A new national poll out has Labor and the Coalition still neck-and-neck on the two-party-preferred vote, but on other key metrics prime minister Malcolm Turnbull’s support is continuing to head in the wrong direction with six weeks remaining in the campaign.
Voter disillusionment with Turnbull’s performance has continued to fall, reflected in Newspoll findings that show his dissatisfaction rating has risen again to 50%, up from 41% in March.
Opposition leader Bill Shorten’s satisfaction rating has been climbing steadily over the same period. Newspoll finds his satisfaction rating at 37%, up from 30% in March, while his dissatisfaction rating has been falling from 55% to 37%.
On the two-party preferred measure Labor leads 51-49, a statistical tie. If the 51-49 result were replicated uniformly across the country on election day Labor would win government with a small majority.
Swings, however, are never uniform and Coalition strategists are confident the government is polling strongly in the all-important marginal seats which will ultimately decide the outcome on July 2.
More problematic for Turnbull is that he has fallen another 3 points on the “better prime minister” question in the Newspoll survey. He leads Shorten 46-31 on this measure, with Turnbull down from 55 in early March and Shorten lifting from 21 points to 31 points in that period.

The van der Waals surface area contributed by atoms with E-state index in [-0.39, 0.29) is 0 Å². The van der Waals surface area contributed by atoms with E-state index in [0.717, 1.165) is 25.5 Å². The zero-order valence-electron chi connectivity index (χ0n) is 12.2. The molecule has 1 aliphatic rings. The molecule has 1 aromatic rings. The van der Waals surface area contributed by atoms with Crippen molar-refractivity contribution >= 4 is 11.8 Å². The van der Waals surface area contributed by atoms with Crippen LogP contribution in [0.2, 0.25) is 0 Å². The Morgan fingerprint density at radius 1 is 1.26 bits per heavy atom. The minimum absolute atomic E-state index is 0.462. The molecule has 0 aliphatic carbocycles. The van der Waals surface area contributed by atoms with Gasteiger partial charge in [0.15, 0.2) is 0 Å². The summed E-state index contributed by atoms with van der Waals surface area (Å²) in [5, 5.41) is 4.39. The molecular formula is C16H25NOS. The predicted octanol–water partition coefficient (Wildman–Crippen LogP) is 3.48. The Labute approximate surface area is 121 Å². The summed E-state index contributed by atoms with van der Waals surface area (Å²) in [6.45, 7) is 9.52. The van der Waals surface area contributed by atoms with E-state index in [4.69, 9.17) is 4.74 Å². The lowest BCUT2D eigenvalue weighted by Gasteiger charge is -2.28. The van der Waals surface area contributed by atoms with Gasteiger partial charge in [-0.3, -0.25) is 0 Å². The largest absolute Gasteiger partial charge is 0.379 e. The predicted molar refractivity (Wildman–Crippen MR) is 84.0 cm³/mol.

A falling number of voters believe the Coalition will be returned – down to 44% from 55% in March while Labor is seen as increasingly competitive, with 33% of respondents saying they believe the ALP will win.
While voters are unlikely to be fully focused on their choices – there are still six weeks of campaigning to go – the results will be reflected in increased chatter about the competitiveness of Labor and Shorten, who is seeking to position the election as a referendum on healthcare.
Over the past two weeks Turnbull has seen a strong backlash from the wealthy conservative base most affected by the superannuation changes in the federal budget announced on May 3 which will see a the imposition of a $1.6 million limit on tax-free retirement income accounts.
Turnbull is campaigning in the bellwether seat of Eden Monaro in NSW, while Shorten is in Western Australia, where Labor does not have a single sitting MP standing for re-election and one of his candidates has had to be replaced after revelations about previous criminal convictions.
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